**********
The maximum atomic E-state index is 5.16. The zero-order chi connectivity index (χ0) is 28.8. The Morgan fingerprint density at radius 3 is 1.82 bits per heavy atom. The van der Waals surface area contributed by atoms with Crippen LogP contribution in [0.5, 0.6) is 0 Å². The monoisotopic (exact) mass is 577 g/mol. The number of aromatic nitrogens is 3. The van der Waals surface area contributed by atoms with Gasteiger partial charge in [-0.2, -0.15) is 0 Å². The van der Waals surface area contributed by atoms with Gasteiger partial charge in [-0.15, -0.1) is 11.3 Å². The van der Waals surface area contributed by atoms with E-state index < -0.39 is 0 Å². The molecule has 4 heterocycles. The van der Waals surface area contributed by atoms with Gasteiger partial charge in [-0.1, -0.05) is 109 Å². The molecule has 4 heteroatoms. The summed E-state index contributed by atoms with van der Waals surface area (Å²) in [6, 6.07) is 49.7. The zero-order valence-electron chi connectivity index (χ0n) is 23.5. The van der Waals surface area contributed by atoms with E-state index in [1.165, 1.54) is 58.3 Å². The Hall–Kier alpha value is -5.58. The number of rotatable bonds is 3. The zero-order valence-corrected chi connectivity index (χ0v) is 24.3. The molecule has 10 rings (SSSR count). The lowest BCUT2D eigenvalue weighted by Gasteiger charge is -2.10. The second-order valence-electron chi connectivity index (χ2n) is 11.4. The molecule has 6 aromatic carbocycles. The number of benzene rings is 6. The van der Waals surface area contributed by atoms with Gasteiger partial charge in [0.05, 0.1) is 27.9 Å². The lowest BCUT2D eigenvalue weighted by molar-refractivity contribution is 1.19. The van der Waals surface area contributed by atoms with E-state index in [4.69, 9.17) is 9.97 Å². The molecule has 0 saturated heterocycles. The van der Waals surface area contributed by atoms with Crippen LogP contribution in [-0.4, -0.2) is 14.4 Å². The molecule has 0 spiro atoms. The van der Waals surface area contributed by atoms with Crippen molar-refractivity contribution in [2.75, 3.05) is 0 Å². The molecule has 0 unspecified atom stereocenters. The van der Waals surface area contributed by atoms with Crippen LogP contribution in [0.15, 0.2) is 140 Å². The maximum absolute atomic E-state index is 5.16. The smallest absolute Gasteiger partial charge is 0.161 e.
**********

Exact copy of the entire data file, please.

The maximum atomic E-state index is 5.16. The zero-order chi connectivity index (χ0) is 28.8. The Morgan fingerprint density at radius 3 is 1.82 bits per heavy atom. The van der Waals surface area contributed by atoms with Crippen LogP contribution in [0.5, 0.6) is 0 Å². The monoisotopic (exact) mass is 577 g/mol. The number of aromatic nitrogens is 3. The van der Waals surface area contributed by atoms with Gasteiger partial charge in [-0.2, -0.15) is 0 Å². The van der Waals surface area contributed by atoms with Gasteiger partial charge in [-0.15, -0.1) is 11.3 Å². The van der Waals surface area contributed by atoms with E-state index < -0.39 is 0 Å². The molecule has 4 heterocycles. The van der Waals surface area contributed by atoms with Gasteiger partial charge in [-0.1, -0.05) is 109 Å². The molecule has 4 heteroatoms. The summed E-state index contributed by atoms with van der Waals surface area (Å²) in [6, 6.07) is 49.7. The zero-order valence-electron chi connectivity index (χ0n) is 23.5. The van der Waals surface area contributed by atoms with E-state index in [1.165, 1.54) is 58.3 Å². The Hall–Kier alpha value is -5.58. The number of rotatable bonds is 3. The zero-order valence-corrected chi connectivity index (χ0v) is 24.3. The molecule has 10 rings (SSSR count). The lowest BCUT2D eigenvalue weighted by Gasteiger charge is -2.10. The second-order valence-electron chi connectivity index (χ2n) is 11.4. The molecule has 6 aromatic carbocycles. The number of benzene rings is 6. The van der Waals surface area contributed by atoms with Gasteiger partial charge in [0.05, 0.1) is 27.9 Å². The lowest BCUT2D eigenvalue weighted by molar-refractivity contribution is 1.19. The van der Waals surface area contributed by atoms with E-state index in [4.69, 9.17) is 9.97 Å². The molecule has 0 saturated heterocycles. The van der Waals surface area contributed by atoms with Crippen LogP contribution in [-0.4, -0.2) is 14.4 Å². The molecule has 0 spiro atoms. The van der Waals surface area contributed by atoms with Crippen molar-refractivity contribution in [2.75, 3.05) is 0 Å². The molecule has 0 unspecified atom stereocenters. The van der Waals surface area contributed by atoms with Crippen LogP contribution in [0.15, 0.2) is 140 Å². The maximum absolute atomic E-state index is 5.16. The smallest absolute Gasteiger partial charge is 0.161 e.